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1. Economic output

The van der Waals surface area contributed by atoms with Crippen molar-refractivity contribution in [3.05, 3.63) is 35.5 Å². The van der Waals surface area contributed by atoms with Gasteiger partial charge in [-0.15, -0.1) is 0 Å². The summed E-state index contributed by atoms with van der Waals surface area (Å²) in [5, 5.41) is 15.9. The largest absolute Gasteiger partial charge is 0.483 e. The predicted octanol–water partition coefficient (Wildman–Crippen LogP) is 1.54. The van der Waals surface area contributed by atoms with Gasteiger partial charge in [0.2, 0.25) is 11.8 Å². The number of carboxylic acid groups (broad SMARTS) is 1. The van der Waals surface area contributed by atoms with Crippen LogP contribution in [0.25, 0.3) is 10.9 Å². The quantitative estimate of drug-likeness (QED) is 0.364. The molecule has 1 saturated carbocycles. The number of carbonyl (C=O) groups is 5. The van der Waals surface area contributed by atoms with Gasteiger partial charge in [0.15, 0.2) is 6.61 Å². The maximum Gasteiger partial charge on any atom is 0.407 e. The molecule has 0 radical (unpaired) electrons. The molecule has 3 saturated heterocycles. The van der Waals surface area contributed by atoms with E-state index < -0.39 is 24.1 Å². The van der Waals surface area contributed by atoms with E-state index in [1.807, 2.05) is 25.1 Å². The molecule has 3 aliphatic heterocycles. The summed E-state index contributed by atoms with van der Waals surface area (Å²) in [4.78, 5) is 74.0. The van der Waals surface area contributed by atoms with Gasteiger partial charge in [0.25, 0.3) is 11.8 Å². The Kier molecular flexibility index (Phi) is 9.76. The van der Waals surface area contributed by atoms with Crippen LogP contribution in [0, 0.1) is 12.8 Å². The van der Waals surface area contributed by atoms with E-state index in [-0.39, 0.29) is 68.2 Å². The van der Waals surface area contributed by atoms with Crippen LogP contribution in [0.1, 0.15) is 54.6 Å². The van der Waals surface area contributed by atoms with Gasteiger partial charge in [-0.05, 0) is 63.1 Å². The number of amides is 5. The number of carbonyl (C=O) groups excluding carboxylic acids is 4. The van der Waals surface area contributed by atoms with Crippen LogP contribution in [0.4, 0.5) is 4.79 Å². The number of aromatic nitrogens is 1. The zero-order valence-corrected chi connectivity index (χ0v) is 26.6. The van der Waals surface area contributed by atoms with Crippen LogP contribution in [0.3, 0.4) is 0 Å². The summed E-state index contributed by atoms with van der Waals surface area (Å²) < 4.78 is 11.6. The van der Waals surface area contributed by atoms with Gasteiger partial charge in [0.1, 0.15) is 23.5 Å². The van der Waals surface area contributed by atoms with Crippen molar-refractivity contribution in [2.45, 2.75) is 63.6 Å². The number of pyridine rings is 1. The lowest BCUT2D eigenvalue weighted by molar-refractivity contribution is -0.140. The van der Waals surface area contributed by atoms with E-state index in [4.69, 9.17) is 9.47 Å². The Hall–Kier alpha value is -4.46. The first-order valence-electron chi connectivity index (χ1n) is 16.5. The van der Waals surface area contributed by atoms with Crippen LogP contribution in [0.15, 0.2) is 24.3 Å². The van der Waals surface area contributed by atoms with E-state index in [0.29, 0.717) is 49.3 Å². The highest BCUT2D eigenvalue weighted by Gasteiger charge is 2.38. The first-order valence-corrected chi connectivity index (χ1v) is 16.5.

Adelman (1975) countered that concentrating on growth assumes that other goals such as equity and welfare follow, that is, they are positively correlated. History shows, however, that there is no automatic trickle-down of benefits and, worse, development typically leads to trickle-up, benefitting the middle class and the rich (p.302). The trickle-down assumption, the author said, was based on the modern industrial nation model which led the LDCs to use performance criteria, strategies, models, and methodologies inappropriate to their context. Adelman thus proposed a development model whose goals are 1) to provide material basis to achieve realization of human potential and 2) to establish the economic conditions for relaxing the other barriers to self-realization such as access to education, work satisfaction, status, security, self-expression, and power (p.306). This model focuses on individuals and includes removal of social, political, and spiritual forms of deprivation as well (Adelman, 1975). It can be operationalized through this strategy: redistribute assets and educate people first, then grow later. This strategy was employed by the four successful equitable-growth countries in the 1950s, namely Israel, South Korea, Singapore, and Taiwan (Adelman, 1975). There is yet another argument why production, usually measured by gross national income and similar economic terms, cannot be an accurate gauge of development. Building on Beckers (1965) notion of household production, Parente, Rogerson, and Wright (2000) established a growth model that showed cross-country differences in income are due to differences in both capital and market hours and that individuals in poor countries spend less time working in the market. Given this condition, there is little correlation between published participation rates of rural folks and their income per capita. Another insight was provided by Mueller (1984) and Kirkpatrick (1978): while individuals devote much time working, relatively small fraction of it is devoted to activities that generate output that is measured in gross national product accounts (Parente, Rogerson, & Wright, 2000, p.685). Thus, the authors argued that home production should be made part of the income accounting. On the issue of equitable distribution of benefits, Resnick, seemingly referring to the dependency theory, explained that the economies in the hinterland and the LDCs that are characterized by poverty have been systematically organized by the center or the affluent countries. Therefore, unequal distribution of income is an essential and endogenous part of capitalist development (Resnick, 1975, p.317). As reaction to this dependency theory, Killick (1980) supported Todaros work on freeing individuals and nations from servitude and dependence (p.370). He explained that dependency takes place when the following happen: 1) heavy